“That looks like it fits,” Ika says, as the shoe model tightens her laces.
“They look cool.” The model admires her new footwear, which looks something like a woman’s figure skate with the toe and heel cut out. “I would actually wear these.”
A few volunteer models have come into ICA tonight to rehearse Nine Hour Delay, a fashion show/performance that is part of a new project by artist Irena Haiduk, who invites me to call her Ika. The project centers around a type of shoe—the model is called Borosan—that was commonly worn by women in the former Yugoslavia. They’re not made any more, and Ika spent all summer collecting them—a complete set, every size, in both white and navy. White was for office workers, doctors, and other professional women. Navy was for factory workers and women who cleaned for a living. “No one wanted to have a mother wearing the navy ones,” Ika says.
The models practice drawing the tall pink curtain that will hide them from the ankle up during the fashion show. They practice displaying their shod feet first here, then there.
“It’s not going to be a very fast walk,” Ika tells them. “Just relax.”
Ika loves these shoes. Constructed from rubber, cotton, and canvas, with metal eyelets, they are entirely recyclable. The ergonomic ball in the sole makes them easy on the wearer’s back. In Yugoslavia in the seventies and eighties, when you wore yours out you could exchange them for a new pair at a negligible price. The shoe was designed for nine hours of standing—eight hours of working, plus an hour for lunch.
This project is just one pleasure among many in White Petals Surround Your Yellow Heart, ICA’s major new exhibition of art engaged with clothing, fashion, self-presentation, pose—with how what we wear expresses our relationship to the social sphere. The show’s title refers to Narcissus, the beautiful youth of Greek mythology who fell in love with his own reflection in a pool of water and eventually wasted away and died—or fell in and drowned, according to some versions. Either way, the yellow-hearted flower sprouting from the spot where he gazed upon the unattainable was named for him. Narcissism lurks at the core of this show—though, as its curator, Anthony Elms, consoles in his gallery notes: “Don’t fret, per American writer Wayne Koestenbaum’s pithy reminder: ‘Narcissism isn’t evil: it’s ordinary.’ It is self-evaluations at the work place, profile pictures for your social media, and looking at yourself in the mirror leaving the house.” Donning the courage of his convictions, Anthony has offered his own body as part of the gallery space. He’s wearing one of the works on his wrist for the run of the show: a digital watch by Dexter Sinister engineered so that the time runs—fleetly, fleetingly—across its face.
For Ika, the Borosan shoe is a lovely example of Eastern bloc Constructivism—art and design used for a social purpose. “It took nine years to actually engineer them,” she says. “There were lots of experiments and refinements.” At the same time, however, the shoes clearly denoted the wearer’s place in Yugoslav society—and they were generally despised for that reason, as well as for being required wearing in the public sector for decades. Tonight’s models, though, declare they would pay good money for a pair, underscoring the point that what we wear doesn’t have a fixed valence, an objective value, any more than a reflection in a mirror does.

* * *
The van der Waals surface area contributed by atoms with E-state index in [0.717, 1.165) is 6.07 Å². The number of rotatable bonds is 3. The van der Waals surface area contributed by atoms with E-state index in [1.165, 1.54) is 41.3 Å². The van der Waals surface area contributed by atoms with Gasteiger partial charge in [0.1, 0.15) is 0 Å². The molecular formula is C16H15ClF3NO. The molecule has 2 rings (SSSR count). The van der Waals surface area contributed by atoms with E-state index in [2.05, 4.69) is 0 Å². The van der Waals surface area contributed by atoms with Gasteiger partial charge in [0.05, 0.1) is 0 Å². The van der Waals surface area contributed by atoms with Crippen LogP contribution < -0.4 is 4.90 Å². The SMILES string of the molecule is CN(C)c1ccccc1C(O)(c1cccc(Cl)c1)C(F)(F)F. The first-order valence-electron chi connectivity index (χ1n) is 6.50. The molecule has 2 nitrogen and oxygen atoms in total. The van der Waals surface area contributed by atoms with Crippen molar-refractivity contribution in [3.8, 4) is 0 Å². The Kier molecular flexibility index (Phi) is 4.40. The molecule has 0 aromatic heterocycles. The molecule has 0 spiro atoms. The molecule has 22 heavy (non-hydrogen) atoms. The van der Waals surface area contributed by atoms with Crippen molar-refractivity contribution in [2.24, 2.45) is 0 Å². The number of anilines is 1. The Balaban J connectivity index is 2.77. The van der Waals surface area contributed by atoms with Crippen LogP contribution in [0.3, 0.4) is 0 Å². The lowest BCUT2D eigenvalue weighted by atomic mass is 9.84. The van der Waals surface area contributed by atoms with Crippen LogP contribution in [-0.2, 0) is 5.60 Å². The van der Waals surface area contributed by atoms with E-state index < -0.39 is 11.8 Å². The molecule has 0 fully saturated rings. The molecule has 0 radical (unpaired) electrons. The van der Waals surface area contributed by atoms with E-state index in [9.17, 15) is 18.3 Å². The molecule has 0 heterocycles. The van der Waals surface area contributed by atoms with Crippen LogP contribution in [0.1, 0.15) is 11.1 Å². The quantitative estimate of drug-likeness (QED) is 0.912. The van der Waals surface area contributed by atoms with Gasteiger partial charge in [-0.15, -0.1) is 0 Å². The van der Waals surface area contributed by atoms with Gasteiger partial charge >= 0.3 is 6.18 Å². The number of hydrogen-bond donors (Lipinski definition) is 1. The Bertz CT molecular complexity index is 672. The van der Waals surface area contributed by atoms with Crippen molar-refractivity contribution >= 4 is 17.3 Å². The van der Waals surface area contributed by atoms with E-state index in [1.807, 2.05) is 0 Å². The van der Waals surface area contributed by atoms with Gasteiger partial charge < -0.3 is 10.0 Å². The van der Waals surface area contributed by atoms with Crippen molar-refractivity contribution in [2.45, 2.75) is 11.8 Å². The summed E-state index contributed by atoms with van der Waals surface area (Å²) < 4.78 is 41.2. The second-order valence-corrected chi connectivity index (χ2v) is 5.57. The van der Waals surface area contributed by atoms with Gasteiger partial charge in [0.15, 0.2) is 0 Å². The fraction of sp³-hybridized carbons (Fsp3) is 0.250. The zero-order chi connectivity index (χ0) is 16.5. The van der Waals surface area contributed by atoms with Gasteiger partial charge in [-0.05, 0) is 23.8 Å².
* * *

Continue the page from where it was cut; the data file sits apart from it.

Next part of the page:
Nine Hour Delay is an ambitious, long-term project, just starting out on what promises to be an exciting journey. For future iterations, Ika will invite presenting art institutions to pick a color, then place an order with the Boreli factory to manufacture 2,000 pairs of Borosan shoes in that color. The women of the museum will be asked to wear the shoes during their work day—to make them, in fact, the institution’s official footwear. Thus, in Ika’s words, “the art institution is actively excavating and propagating art histories.” Also, the support will help keep Boreli alive. “What’s so incredible about this company,” Ika says, “is that its charter from the 1940s prevents it from splitting up—in perpetuity.” And so it perambulates on, subsidized by the new countries of Serbia, Croatia, Bosnia-Herzegovina, and Macedonia—a last remnant of a dead regime.
Well, or nearly dead. As Ika says, “Something has zombiefied.” As long as Boreli exists, there is a way in which Yugoslavia does too—gossamer threads, frayed but tough, holding it together. If I close my eyes, I can almost see the spidery garment they weave: a social cloak, woven of our needs, choices, desires, and delights. The fabric of society.
White Petals Surround Your Yellow Heart is on view at ICA through July 28.
To stay up to date with all ICA’s zombie and shoe-related activities, email firstname.lastname@example.org.